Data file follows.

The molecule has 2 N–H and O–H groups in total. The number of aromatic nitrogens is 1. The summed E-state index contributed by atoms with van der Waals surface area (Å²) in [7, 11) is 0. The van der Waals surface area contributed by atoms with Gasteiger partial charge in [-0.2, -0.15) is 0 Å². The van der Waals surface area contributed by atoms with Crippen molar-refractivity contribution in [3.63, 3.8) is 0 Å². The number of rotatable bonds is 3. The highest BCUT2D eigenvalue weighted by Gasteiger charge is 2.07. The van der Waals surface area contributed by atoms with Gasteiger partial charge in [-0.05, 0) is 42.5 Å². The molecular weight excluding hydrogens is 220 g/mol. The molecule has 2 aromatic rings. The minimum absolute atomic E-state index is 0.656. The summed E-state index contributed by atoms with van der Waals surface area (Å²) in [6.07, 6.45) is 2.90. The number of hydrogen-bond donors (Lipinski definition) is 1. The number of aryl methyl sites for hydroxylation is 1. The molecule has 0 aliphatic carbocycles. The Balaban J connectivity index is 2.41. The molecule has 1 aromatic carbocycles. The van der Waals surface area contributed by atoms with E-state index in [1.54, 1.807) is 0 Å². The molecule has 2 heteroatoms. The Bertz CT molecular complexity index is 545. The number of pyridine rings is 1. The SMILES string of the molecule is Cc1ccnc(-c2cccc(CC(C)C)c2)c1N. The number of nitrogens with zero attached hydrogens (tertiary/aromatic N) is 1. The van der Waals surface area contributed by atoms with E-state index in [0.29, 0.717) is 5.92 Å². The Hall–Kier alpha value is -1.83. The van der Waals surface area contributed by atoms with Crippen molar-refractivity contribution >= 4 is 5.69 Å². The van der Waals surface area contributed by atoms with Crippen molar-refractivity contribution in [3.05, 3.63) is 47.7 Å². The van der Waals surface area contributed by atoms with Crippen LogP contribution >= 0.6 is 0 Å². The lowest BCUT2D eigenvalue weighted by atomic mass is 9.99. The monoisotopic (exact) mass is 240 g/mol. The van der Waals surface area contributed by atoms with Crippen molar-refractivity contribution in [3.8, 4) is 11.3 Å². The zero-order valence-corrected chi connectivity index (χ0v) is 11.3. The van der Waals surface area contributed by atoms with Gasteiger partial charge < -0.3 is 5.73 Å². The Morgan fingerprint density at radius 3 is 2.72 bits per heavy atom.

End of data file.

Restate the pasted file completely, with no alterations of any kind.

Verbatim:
The molecule has 2 N–H and O–H groups in total. The number of aromatic nitrogens is 1. The summed E-state index contributed by atoms with van der Waals surface area (Å²) in [7, 11) is 0. The van der Waals surface area contributed by atoms with Gasteiger partial charge in [-0.2, -0.15) is 0 Å². The van der Waals surface area contributed by atoms with Crippen molar-refractivity contribution in [3.63, 3.8) is 0 Å². The number of rotatable bonds is 3. The highest BCUT2D eigenvalue weighted by Gasteiger charge is 2.07. The van der Waals surface area contributed by atoms with Gasteiger partial charge in [-0.05, 0) is 42.5 Å². The molecular weight excluding hydrogens is 220 g/mol. The molecule has 2 aromatic rings. The minimum absolute atomic E-state index is 0.656. The summed E-state index contributed by atoms with van der Waals surface area (Å²) in [6.07, 6.45) is 2.90. The number of hydrogen-bond donors (Lipinski definition) is 1. The number of aryl methyl sites for hydroxylation is 1. The molecule has 0 aliphatic carbocycles. The Balaban J connectivity index is 2.41. The molecule has 1 aromatic carbocycles. The van der Waals surface area contributed by atoms with E-state index in [1.54, 1.807) is 0 Å². The molecule has 2 heteroatoms. The Bertz CT molecular complexity index is 545. The number of pyridine rings is 1. The SMILES string of the molecule is Cc1ccnc(-c2cccc(CC(C)C)c2)c1N. The number of nitrogens with zero attached hydrogens (tertiary/aromatic N) is 1. The van der Waals surface area contributed by atoms with E-state index in [0.29, 0.717) is 5.92 Å². The Hall–Kier alpha value is -1.83. The van der Waals surface area contributed by atoms with Crippen molar-refractivity contribution >= 4 is 5.69 Å². The van der Waals surface area contributed by atoms with Crippen molar-refractivity contribution in [3.05, 3.63) is 47.7 Å². The van der Waals surface area contributed by atoms with Crippen LogP contribution >= 0.6 is 0 Å². The lowest BCUT2D eigenvalue weighted by atomic mass is 9.99. The monoisotopic (exact) mass is 240 g/mol. The van der Waals surface area contributed by atoms with Crippen molar-refractivity contribution in [3.8, 4) is 11.3 Å². The zero-order valence-corrected chi connectivity index (χ0v) is 11.3. The van der Waals surface area contributed by atoms with Gasteiger partial charge < -0.3 is 5.73 Å². The Morgan fingerprint density at radius 3 is 2.72 bits per heavy atom.